Classroom phonics activities

Updated March 13, 2018

Phonics activities reinforce the concepts students learn about letters and the sounds they make. A strong understanding of phonics enables kids to decipher new words as they read. Using a variety of phonics games and activities provides practice time for strengthening phonics skills in the classroom. The activities are easy to modify by varying the types of phonics concepts you use for them.

Phonics Puzzles

This phonics activity gives kids the chance to identify a common letter sound they hear in a list of words. Say three different words that share a common phonics sound. For younger kids, choose words that begin with the same letter, such as fan, family and fig. The kids listen to the words and figure out they all share the F sound. For more of a challenge, choose words that all end with the same sound. As the kids become familiar with single letter sounds, add blends and digraphs like sh, th, tr, ch., gr and ng. As an extension activity, have the kids say or write more words that also have the phonics sound in them.


A collage turns phonics study into a creative educational activity. Write a particular phonics sound on the top of the collage paper. The kids cut out pictures from magazines or draw pictures of objects that start with that phonics sound. Another option is to add lots of different phonics sounds into one collage. The kids cut out a picture and the corresponding letter or letters that make that sound. The picture and letter are glued side-by-side on the collage.

Find the Letter

This phonics game gets the kids moving in the classroom. Cut out different letters, blends or digraphs and tape them to the floor. Another option is to tape them onto the wall. Call out either a phonics sound or a word that uses one of the letters you displayed. The kids stand on the letter or stand next to it if you place them on the wall. To avoid congestion, make more than one of each letter used. This allows the kids to spread out around the room. Continue calling out different sounds or words.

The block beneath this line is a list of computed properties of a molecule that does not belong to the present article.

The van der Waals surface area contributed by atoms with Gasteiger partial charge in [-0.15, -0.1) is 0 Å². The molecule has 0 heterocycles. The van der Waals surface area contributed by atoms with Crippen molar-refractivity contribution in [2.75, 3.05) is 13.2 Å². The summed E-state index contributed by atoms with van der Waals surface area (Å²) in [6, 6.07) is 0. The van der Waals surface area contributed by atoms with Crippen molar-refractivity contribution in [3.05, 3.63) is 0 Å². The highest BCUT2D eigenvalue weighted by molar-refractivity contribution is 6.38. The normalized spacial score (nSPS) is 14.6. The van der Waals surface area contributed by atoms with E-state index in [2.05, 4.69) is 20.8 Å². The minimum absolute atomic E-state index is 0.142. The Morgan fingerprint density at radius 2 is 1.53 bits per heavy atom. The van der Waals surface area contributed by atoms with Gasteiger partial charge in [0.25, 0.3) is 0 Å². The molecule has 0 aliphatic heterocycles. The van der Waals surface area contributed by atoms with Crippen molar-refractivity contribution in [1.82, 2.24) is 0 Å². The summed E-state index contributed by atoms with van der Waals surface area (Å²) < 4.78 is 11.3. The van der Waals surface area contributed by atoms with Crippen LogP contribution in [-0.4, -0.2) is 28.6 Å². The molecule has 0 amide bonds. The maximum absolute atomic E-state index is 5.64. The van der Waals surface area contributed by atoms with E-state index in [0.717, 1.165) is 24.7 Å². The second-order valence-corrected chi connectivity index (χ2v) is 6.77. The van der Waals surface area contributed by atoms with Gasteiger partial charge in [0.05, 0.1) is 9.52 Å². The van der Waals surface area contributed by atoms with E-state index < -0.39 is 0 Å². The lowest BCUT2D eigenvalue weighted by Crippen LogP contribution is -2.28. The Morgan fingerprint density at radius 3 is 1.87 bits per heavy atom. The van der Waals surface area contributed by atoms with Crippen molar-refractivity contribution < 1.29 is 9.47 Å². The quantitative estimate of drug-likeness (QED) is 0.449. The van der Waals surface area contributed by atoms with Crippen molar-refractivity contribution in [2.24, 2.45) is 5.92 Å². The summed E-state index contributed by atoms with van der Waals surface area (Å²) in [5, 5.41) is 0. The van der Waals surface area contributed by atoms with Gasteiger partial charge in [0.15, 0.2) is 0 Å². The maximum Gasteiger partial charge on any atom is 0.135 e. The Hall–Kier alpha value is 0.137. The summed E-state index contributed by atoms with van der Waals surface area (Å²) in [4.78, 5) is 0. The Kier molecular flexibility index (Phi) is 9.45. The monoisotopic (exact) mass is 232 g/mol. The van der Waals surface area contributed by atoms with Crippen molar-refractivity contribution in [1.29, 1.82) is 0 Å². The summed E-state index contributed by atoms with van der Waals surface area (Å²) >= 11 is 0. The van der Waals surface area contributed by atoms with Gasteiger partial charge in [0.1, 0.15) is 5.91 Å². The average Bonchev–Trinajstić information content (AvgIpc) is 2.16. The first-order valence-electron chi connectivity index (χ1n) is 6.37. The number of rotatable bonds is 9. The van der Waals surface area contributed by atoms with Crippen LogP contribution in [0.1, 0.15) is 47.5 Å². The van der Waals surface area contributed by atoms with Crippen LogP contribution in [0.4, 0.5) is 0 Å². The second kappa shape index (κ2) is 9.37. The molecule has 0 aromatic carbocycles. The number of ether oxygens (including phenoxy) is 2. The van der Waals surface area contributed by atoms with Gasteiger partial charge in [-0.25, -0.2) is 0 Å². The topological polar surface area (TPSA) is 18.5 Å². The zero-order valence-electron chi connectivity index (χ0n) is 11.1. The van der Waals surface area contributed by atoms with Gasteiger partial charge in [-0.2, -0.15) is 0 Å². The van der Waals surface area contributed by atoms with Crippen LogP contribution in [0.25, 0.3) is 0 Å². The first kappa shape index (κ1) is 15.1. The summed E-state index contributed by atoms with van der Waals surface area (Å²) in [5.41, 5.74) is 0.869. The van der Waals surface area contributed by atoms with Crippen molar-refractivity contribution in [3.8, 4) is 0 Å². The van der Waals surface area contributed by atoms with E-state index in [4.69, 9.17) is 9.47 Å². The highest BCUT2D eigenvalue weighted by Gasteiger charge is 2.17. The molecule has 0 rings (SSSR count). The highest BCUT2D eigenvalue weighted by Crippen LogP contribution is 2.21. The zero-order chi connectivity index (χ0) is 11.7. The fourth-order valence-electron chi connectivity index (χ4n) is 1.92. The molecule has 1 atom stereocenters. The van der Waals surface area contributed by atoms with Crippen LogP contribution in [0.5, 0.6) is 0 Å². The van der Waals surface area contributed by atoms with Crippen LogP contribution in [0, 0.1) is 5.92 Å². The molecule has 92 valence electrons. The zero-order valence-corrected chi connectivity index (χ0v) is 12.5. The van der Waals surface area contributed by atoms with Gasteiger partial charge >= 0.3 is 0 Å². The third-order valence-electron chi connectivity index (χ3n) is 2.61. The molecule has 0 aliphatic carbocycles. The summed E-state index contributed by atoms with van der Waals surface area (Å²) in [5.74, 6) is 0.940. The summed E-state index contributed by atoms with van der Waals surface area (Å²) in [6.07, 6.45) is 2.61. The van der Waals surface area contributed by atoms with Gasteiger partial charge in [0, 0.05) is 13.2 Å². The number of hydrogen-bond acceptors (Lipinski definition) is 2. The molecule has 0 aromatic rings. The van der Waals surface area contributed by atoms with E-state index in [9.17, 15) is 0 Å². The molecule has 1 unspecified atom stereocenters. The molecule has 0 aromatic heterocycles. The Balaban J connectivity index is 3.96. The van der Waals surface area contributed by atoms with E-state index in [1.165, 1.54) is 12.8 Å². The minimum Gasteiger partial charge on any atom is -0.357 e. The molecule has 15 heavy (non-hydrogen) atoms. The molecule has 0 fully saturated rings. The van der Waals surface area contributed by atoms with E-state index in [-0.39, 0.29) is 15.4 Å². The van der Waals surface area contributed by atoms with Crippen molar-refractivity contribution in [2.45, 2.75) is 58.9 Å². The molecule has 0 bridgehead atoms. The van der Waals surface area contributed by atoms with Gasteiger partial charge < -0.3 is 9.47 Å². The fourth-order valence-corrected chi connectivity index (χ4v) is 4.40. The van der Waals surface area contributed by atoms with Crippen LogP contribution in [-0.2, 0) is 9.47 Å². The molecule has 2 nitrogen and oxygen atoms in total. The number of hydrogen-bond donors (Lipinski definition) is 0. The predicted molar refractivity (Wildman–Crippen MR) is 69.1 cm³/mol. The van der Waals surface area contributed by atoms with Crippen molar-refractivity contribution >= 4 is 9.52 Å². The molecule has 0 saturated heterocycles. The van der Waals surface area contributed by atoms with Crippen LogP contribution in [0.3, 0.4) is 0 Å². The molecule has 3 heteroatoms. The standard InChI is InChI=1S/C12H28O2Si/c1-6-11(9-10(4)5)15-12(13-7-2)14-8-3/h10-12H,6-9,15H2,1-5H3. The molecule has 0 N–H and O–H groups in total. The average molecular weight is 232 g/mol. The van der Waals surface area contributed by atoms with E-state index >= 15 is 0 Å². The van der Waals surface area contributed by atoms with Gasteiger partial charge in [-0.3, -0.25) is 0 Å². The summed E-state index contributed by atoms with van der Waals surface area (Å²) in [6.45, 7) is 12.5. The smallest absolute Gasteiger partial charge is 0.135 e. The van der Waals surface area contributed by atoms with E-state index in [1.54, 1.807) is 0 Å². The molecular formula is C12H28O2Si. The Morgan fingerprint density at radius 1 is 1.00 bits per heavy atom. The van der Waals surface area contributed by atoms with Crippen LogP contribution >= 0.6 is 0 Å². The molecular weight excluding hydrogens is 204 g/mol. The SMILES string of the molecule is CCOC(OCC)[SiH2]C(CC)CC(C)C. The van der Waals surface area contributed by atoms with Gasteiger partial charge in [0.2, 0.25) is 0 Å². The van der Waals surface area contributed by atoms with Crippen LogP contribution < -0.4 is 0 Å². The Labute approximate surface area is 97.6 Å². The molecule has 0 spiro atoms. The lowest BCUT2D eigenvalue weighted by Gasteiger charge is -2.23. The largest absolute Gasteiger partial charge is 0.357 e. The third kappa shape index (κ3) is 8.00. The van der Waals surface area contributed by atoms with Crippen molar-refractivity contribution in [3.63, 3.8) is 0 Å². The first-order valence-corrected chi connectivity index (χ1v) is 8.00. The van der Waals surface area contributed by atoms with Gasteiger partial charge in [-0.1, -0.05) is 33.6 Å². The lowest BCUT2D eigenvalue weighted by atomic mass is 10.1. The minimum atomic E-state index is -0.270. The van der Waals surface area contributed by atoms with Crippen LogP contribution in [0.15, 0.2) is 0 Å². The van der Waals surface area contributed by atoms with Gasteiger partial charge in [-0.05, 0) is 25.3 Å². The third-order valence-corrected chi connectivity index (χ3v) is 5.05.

Egg Match

Leftover plastic Easter eggs create the base for this advanced phonics activity. Write a word on each egg, with part of it on one half of the egg and the other part on the other half. Each child needs between five and 10 egg words. Have them separate the egg halves and mix them up. They then race to put the egg parts together to create words. Another option is to give them several different halves that would allow them to make a lot of words. Challenge them to see how many different words they can create.

Cite this Article A tool to create a citation to reference this article Cite this Article

About the Author

Based in the Midwest, Shelley Frost has been writing parenting and education articles since 2007. Her experience comes from teaching, tutoring and managing educational after school programs. Frost worked in insurance and software testing before becoming a writer. She holds a Bachelor of Arts in elementary education with a reading endorsement.